Candied fruit

Fruits soaked in a thick sugar syrup and finally dried, used mainly to decorate cakes : chopped finely they can also be mixed into cake mixtures or form part of a filling.

Candied orange or lemon peel

The candied rind of oranges or lemons which is used finely chopped for cakes, yeast doughs and biscuits. It is also sold in large pieces which can be cut up and used for decoration.

Caraway seed

Spice from the fruit of the caraway plant. Savoury flans, breads and rolls are often sprinkled with caraway seeds, and they are also used in some cakes and biscuits.

Cardamom

Sharply flavoured spice used in some yeast and biscuit doughs.

Cinnamon

Spice from the dried bark of the cinnamon tree. Ground cinnamon is light brown in colour and has a mildly aromatic smell. It should be stored in airtight containers for it easily loses its aroma. Cinnamon sticks are mostly infused in milk for fillings and flavourings.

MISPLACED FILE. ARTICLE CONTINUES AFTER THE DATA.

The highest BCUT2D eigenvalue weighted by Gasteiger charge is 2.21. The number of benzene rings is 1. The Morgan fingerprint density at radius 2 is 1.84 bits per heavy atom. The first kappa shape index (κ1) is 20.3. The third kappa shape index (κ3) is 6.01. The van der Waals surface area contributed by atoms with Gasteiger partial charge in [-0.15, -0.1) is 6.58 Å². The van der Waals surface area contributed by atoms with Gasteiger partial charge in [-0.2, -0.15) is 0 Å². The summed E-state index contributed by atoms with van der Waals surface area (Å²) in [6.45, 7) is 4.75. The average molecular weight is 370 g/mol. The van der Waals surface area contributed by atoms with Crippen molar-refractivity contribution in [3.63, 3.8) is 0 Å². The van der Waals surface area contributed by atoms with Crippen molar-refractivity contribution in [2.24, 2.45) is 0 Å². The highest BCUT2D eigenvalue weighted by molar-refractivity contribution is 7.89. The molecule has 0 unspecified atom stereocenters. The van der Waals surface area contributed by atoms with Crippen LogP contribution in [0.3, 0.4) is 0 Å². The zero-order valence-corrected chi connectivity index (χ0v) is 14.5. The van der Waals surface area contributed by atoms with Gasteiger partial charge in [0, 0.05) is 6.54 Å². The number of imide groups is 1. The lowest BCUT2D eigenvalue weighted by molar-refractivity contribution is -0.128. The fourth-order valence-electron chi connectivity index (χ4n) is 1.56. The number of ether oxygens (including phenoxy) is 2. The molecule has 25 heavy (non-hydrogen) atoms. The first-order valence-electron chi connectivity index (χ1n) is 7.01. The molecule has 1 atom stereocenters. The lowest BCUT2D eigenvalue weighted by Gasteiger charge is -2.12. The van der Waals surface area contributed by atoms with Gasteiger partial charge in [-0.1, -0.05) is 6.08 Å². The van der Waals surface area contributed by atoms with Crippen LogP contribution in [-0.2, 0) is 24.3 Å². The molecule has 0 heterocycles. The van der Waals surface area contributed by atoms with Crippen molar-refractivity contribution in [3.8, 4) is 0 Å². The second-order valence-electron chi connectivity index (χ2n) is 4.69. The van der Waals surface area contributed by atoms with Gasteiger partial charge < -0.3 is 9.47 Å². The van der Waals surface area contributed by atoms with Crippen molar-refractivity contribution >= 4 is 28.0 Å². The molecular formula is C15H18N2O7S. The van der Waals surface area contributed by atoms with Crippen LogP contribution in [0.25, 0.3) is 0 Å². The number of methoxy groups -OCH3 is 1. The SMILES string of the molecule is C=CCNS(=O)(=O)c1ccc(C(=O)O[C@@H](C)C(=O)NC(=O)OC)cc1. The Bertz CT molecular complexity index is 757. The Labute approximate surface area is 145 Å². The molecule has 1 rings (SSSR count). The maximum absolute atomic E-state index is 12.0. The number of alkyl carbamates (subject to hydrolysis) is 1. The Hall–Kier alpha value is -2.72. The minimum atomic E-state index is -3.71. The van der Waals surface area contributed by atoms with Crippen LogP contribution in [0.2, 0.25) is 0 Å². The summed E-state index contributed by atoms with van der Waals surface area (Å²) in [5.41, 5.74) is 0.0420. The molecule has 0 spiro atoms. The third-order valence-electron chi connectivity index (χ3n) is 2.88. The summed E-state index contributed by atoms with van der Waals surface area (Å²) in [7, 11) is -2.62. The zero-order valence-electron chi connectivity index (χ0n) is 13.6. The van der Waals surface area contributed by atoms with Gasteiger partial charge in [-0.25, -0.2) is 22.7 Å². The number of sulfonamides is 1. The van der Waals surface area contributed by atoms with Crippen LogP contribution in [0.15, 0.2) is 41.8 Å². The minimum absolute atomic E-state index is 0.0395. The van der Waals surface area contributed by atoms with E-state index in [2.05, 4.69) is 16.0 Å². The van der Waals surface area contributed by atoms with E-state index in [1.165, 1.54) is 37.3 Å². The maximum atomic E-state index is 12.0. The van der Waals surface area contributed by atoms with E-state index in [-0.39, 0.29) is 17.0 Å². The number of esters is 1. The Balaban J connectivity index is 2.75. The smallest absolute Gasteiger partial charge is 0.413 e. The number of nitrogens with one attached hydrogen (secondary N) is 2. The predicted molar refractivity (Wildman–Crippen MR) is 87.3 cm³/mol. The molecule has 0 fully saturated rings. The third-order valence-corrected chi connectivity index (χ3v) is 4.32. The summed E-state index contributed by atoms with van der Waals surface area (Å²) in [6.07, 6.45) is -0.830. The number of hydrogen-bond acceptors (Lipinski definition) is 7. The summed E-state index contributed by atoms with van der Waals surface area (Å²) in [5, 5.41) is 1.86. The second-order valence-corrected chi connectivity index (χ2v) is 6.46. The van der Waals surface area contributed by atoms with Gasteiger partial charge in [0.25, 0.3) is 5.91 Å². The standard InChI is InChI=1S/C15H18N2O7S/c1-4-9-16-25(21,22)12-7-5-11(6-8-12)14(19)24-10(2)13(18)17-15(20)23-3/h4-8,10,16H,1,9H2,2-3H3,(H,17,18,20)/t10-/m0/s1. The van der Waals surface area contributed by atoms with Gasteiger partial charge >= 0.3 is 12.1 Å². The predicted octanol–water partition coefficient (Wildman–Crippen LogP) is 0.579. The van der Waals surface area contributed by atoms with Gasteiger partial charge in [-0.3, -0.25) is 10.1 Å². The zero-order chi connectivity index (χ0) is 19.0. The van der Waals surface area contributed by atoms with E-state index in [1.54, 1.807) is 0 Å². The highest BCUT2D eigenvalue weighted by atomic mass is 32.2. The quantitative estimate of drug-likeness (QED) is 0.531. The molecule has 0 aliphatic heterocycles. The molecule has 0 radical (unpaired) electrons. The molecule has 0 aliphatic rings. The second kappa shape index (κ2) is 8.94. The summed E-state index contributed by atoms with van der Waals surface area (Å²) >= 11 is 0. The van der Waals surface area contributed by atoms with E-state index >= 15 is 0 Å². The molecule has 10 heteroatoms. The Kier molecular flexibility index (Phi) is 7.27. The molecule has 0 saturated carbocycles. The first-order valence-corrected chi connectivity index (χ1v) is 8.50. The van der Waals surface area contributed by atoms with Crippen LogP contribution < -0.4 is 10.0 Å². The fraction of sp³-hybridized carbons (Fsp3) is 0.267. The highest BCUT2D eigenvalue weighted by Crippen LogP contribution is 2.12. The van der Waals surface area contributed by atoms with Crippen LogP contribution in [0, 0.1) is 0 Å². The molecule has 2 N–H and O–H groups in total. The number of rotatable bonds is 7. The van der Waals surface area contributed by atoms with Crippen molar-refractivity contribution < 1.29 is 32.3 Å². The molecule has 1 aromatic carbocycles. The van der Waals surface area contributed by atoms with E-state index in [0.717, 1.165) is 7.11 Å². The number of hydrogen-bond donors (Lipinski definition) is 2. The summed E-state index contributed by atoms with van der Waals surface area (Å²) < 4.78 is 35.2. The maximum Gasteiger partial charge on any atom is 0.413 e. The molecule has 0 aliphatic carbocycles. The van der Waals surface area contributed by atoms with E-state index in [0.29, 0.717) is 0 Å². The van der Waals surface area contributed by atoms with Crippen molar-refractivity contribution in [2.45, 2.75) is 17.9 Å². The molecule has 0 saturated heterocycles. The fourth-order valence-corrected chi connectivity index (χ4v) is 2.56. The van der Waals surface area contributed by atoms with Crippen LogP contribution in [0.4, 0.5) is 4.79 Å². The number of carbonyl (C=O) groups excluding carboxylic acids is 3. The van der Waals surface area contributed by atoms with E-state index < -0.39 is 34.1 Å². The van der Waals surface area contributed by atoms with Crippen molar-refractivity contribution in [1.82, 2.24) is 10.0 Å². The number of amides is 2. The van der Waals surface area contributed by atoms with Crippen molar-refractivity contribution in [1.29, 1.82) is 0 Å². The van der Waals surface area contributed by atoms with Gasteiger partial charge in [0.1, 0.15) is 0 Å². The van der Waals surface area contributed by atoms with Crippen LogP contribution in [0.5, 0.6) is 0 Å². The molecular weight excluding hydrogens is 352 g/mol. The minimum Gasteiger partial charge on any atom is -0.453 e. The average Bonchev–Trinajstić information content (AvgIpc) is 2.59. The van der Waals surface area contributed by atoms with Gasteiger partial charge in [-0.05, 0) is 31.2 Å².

Cloves

Spice from the dried buds of the clove tree, gathered before they flower. Cloves are sold as whole buds or ground. They taste nice in apple and plum tarts but should be used sparingly.

Cocoa

The raw material for all cocoa products is the cocoa bean. Cocoa butter is obtained from it, an aromatic and easily melted ingredient of chocolate, and cocoa powder. If cocoa powder is used for chocolate cakes you should add a little extra sugar, to avoid a bitter taste. Larger quantities of cocoa should be sifted so that no lumps can form.

Colourings

Food colourings are available in a wide range of colours : blue, yellow, green, orange, red and black. Use sparingly.

Cooking chocolate